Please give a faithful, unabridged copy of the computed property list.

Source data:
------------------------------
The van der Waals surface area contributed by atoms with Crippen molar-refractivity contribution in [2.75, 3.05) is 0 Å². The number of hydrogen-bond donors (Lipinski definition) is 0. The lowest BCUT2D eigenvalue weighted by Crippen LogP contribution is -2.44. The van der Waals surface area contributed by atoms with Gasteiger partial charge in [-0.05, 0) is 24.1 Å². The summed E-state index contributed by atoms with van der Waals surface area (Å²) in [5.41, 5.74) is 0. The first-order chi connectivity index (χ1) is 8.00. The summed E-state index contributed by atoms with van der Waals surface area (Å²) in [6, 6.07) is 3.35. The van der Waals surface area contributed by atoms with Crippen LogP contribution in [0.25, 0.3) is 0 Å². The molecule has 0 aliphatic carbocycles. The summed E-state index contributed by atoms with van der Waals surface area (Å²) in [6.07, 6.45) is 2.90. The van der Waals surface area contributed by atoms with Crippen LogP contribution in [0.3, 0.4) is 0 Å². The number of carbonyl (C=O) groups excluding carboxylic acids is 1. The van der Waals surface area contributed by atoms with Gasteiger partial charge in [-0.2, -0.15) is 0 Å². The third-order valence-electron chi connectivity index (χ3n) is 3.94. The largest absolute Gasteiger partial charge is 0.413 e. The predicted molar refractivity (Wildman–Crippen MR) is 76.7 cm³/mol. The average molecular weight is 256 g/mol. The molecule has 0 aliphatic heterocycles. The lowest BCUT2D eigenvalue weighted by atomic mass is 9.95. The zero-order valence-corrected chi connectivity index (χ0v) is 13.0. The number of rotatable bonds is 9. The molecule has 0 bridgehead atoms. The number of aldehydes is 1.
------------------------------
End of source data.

The van der Waals surface area contributed by atoms with Crippen molar-refractivity contribution in [2.75, 3.05) is 0 Å². The number of hydrogen-bond donors (Lipinski definition) is 0. The lowest BCUT2D eigenvalue weighted by Crippen LogP contribution is -2.44. The van der Waals surface area contributed by atoms with Gasteiger partial charge in [-0.05, 0) is 24.1 Å². The summed E-state index contributed by atoms with van der Waals surface area (Å²) in [5.41, 5.74) is 0. The first-order chi connectivity index (χ1) is 8.00. The summed E-state index contributed by atoms with van der Waals surface area (Å²) in [6, 6.07) is 3.35. The van der Waals surface area contributed by atoms with Crippen LogP contribution in [0.25, 0.3) is 0 Å². The molecule has 0 aliphatic carbocycles. The summed E-state index contributed by atoms with van der Waals surface area (Å²) in [6.07, 6.45) is 2.90. The van der Waals surface area contributed by atoms with Crippen LogP contribution in [0.3, 0.4) is 0 Å². The number of carbonyl (C=O) groups excluding carboxylic acids is 1. The van der Waals surface area contributed by atoms with Gasteiger partial charge in [-0.2, -0.15) is 0 Å². The third-order valence-electron chi connectivity index (χ3n) is 3.94. The largest absolute Gasteiger partial charge is 0.413 e. The predicted molar refractivity (Wildman–Crippen MR) is 76.7 cm³/mol. The average molecular weight is 256 g/mol. The molecule has 0 aliphatic heterocycles. The lowest BCUT2D eigenvalue weighted by atomic mass is 9.95. The zero-order valence-corrected chi connectivity index (χ0v) is 13.0. The number of rotatable bonds is 9. The molecule has 0 bridgehead atoms. The number of aldehydes is 1.